[Note: For those of you reading this in chutz learetz you will note that for the next several weeks you will be one parsha off. Last Shabbat in Israel we read parshat Nasso while in chutz laretz it was the second day of Shavuot and therefore you read a Shavuot related parsha and only this week do you resume the regular readings. Naturally in such cases it is our practice to send out the shiurim based on the Eretz Yisrael schedule which allows you to be prepared well in advance for next week’s parsha. This is also a good time to remind all of our readers that all the midrasha email shiurim are available on line in our archive at www.midreshetharova.org.il/archive.htm]
In this week’s parsha we read about the separation of the Leviim and a detailed account of the process used to purify them and dedicate them to the work in the mishkan.
If we read the pesukim carefully (Bamidbar 8:5-22) we notice a single phrase being used over and over again. The phrase “Bnei Yisrael” is used no less that sixteen times in the span of seventeen pesukim!! A quick computer check shows that the phrase is used in the entire Torah 379 times making such a frequent usage in our small section of one perek to be all the more interesting.
The repetitious use of the word reaches a level that actually strains the reading of the simple pshat in pasuk 19. “And I have given the Leviim to Aharon and his sons from among BNEI YISRAEL to do the service of BNEI YISRAEL in the Ohel Moed and to atone for BNEI YISRAEL; So that there should not be a plague among BNEI YISRAEL as the BNEI YISRAEL enter the holy place”. Not once is a pronoun used to describe Bnei Yisrael when it would have been much more natural to do so and in addition in at least two of the cases it is not clear why Bnei Yisrael had to be mentioned at all by either proper noun or pronoun. Take a moment and reread the above section removing the term Bnei Yisrael entirely and you will find that in most of the cases the meaning of the sentence is not damaged by doing so.
The commentaries deal with this particular pasuk in a few different ways all of which concentrate on the particular verse but do not treat the unit as a whole.
The Ibn Ezra in Shmot actually mentions this passuk as an example of poetic style in the Torah and does assign any particular to the multiple usages; it is instead a verbose way of saying the same thing.
The Sforno explains some of the extra times that Bnei Yisrael is used to refer to specific issues that required special attention. The Or Hachayim follows a similar path.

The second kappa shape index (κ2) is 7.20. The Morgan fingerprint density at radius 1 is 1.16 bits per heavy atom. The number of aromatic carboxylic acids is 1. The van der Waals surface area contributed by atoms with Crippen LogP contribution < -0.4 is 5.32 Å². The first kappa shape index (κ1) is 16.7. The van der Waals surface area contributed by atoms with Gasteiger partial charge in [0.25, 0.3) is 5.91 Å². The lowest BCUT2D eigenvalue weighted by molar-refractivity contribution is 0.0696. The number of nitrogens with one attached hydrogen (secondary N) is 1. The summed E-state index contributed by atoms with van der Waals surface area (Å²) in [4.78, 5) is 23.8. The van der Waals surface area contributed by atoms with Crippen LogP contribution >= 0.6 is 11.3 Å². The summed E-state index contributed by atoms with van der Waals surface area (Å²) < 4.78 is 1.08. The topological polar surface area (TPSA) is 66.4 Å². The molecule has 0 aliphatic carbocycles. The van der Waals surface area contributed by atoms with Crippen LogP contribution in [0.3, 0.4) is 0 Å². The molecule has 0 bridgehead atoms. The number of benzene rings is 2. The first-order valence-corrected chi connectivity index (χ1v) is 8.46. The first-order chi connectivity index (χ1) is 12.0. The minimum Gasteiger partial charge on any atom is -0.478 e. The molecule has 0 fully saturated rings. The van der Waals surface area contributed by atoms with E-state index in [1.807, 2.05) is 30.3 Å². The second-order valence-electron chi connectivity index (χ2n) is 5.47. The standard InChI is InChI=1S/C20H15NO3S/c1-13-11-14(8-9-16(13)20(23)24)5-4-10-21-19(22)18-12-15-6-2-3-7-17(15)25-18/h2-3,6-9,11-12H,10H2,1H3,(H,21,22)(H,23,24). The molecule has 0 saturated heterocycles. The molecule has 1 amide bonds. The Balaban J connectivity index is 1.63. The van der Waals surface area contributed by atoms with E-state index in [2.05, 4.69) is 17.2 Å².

Rashi quotes a Midrash that says the five mentions of Bnei Yisrael in this passuk are alluding to the five books of the Torah and it is out of the endearment that Hashem has towards Am Yisrael that He compares them to the five chumashim. This Midrash is obviously bothered by the same question that we have posed and does not give a linguistic answer but rather a symbolic one.
I would like to suggest a different approach. If we focus on not only the individual pasuk but widen the scope to include the entire episode we are even more perplexed. As we mentioned earlier there seems to be a stress on the issue of Bnei Yisrael through out the parsha.
If we consider for a moment the issue at hand I think we can have some insight. The parsha is discussing the separation of the Leviim as the sole workers in the mishkan. Up until this point there was a much more “democratic” system concerning the mishkan. The original plan was that the first-born be those who were to serve. Each family had there own personal representative in the mishkan. This system as well would create a caste system however I think that the feeling of “discrimination” by choosing only certain individuals would be less sharp and painful when each family was represented.
From the outset of Bamidbar we have seen that the Mishkan forms the epicenter of the camp. It is the physical as well as the spiritual focal point. It would be a great loss to “remove the ohel moed from the camp” (to paraphrase the pasuk in Shmot where Moshe does just that after the Egel). It is essential that every member of Am Yisrael feel that the very heart of their existence is the Mishkan.
The transformation from the first born to the Leviim was a revolution in the relationship between the people and the Mishkan. I think that this is not simply a political issue. We will see in two weeks, in Parshat Korach, a revolution which revolved around the issue of “why this family and not another”. Korach it seems was interested in the political side of the power struggle. In our parsha, where the Leviim are being introduced into the Avodah we can very much feel for the rest of Am Yisrael that may have a more difficult time dealing with a mishkan experience that is just a bit further removed form their own personal experiences.
It is for this reason that the Torah stresses over and over again that the Leviim are chosen from amongst Bnei Yisrael to do the work of Bnei Yisrael and to atone for Bnei Yisrael order to protect Bnei Yisrael form possible destruction by entering the holy places unauthorized. The basis of their authority is, as the Gemara puts it, as the agents of the people (shluchei didan).
Am Yisrael are encouraged to see in the Leviim not a bureaucratic, far removed, cold and technical mechanism but rather a personal agent of themselves.
I would like to end with a variation on this theme, which R. Soratzkin writes, in his “Oznayim Latorah”. He asks on the Midrash quoted by Rashi: Why specifically here does the Torah choose to compare Am Yisrael to the five Chumashim?
He explains that the message being given to them was that even if the “keter kehuna” the crown of priests has already been spoken for there still is a viable a different and even greater crown- the crown of Torah, which is available for each and every one to take.